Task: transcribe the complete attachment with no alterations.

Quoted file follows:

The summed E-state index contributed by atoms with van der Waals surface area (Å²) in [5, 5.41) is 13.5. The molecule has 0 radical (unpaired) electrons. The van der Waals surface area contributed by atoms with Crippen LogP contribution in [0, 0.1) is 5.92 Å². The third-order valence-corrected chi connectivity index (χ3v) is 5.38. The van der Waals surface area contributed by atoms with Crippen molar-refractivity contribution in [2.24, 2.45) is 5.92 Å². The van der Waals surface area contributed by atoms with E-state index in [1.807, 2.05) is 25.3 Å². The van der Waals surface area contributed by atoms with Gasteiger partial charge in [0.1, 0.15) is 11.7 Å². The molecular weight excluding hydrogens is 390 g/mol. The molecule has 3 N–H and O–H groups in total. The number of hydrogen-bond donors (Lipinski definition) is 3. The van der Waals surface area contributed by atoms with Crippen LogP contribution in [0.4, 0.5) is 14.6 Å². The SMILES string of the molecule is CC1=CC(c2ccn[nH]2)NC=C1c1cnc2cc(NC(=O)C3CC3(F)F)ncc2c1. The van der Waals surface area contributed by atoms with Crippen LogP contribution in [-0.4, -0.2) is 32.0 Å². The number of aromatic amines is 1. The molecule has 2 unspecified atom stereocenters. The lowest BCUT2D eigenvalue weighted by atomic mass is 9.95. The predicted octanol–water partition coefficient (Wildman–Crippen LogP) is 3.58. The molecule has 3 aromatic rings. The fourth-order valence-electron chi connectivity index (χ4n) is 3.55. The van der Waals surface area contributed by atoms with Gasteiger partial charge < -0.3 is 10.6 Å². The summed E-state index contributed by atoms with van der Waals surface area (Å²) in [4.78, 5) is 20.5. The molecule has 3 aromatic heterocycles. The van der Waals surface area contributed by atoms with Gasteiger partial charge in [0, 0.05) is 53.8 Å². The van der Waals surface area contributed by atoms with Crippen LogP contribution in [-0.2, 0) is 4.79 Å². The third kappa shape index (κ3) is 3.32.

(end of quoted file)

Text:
The summed E-state index contributed by atoms with van der Waals surface area (Å²) in [5, 5.41) is 13.5. The molecule has 0 radical (unpaired) electrons. The van der Waals surface area contributed by atoms with Crippen LogP contribution in [0, 0.1) is 5.92 Å². The third-order valence-corrected chi connectivity index (χ3v) is 5.38. The van der Waals surface area contributed by atoms with Crippen molar-refractivity contribution in [2.24, 2.45) is 5.92 Å². The van der Waals surface area contributed by atoms with E-state index in [1.807, 2.05) is 25.3 Å². The van der Waals surface area contributed by atoms with Gasteiger partial charge in [0.1, 0.15) is 11.7 Å². The molecular weight excluding hydrogens is 390 g/mol. The molecule has 3 N–H and O–H groups in total. The number of hydrogen-bond donors (Lipinski definition) is 3. The van der Waals surface area contributed by atoms with Crippen LogP contribution in [0.4, 0.5) is 14.6 Å². The SMILES string of the molecule is CC1=CC(c2ccn[nH]2)NC=C1c1cnc2cc(NC(=O)C3CC3(F)F)ncc2c1. The van der Waals surface area contributed by atoms with Crippen LogP contribution in [-0.4, -0.2) is 32.0 Å². The number of aromatic amines is 1. The molecule has 2 unspecified atom stereocenters. The lowest BCUT2D eigenvalue weighted by atomic mass is 9.95. The predicted octanol–water partition coefficient (Wildman–Crippen LogP) is 3.58. The molecule has 3 aromatic rings. The fourth-order valence-electron chi connectivity index (χ4n) is 3.55. The van der Waals surface area contributed by atoms with Gasteiger partial charge < -0.3 is 10.6 Å². The summed E-state index contributed by atoms with van der Waals surface area (Å²) in [4.78, 5) is 20.5. The molecule has 3 aromatic heterocycles. The van der Waals surface area contributed by atoms with Gasteiger partial charge in [0, 0.05) is 53.8 Å². The van der Waals surface area contributed by atoms with Crippen LogP contribution in [-0.2, 0) is 4.79 Å². The third kappa shape index (κ3) is 3.32.